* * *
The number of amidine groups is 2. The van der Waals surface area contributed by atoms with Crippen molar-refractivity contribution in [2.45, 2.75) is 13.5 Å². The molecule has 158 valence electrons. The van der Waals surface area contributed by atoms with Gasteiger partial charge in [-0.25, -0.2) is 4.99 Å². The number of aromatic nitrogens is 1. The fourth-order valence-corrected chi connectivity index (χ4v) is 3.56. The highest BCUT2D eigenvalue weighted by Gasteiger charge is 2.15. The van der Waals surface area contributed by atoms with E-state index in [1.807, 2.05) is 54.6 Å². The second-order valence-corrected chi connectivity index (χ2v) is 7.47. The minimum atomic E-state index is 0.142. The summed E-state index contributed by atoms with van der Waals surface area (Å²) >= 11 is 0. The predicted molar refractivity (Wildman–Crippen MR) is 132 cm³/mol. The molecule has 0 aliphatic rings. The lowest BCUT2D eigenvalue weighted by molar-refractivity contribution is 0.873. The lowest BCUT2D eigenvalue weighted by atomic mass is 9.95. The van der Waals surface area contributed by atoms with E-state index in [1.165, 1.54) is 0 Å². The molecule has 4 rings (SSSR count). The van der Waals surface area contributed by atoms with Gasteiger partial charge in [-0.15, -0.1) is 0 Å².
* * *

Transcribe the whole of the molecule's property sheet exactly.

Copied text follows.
The number of amidine groups is 2. The van der Waals surface area contributed by atoms with Crippen molar-refractivity contribution in [2.45, 2.75) is 13.5 Å². The molecule has 158 valence electrons. The van der Waals surface area contributed by atoms with Gasteiger partial charge in [-0.25, -0.2) is 4.99 Å². The number of aromatic nitrogens is 1. The fourth-order valence-corrected chi connectivity index (χ4v) is 3.56. The highest BCUT2D eigenvalue weighted by Gasteiger charge is 2.15. The van der Waals surface area contributed by atoms with E-state index in [1.807, 2.05) is 54.6 Å². The second-order valence-corrected chi connectivity index (χ2v) is 7.47. The minimum atomic E-state index is 0.142. The summed E-state index contributed by atoms with van der Waals surface area (Å²) >= 11 is 0. The predicted molar refractivity (Wildman–Crippen MR) is 132 cm³/mol. The molecule has 0 aliphatic rings. The lowest BCUT2D eigenvalue weighted by molar-refractivity contribution is 0.873. The lowest BCUT2D eigenvalue weighted by atomic mass is 9.95. The van der Waals surface area contributed by atoms with E-state index in [1.165, 1.54) is 0 Å². The molecule has 4 rings (SSSR count). The van der Waals surface area contributed by atoms with Gasteiger partial charge in [-0.15, -0.1) is 0 Å².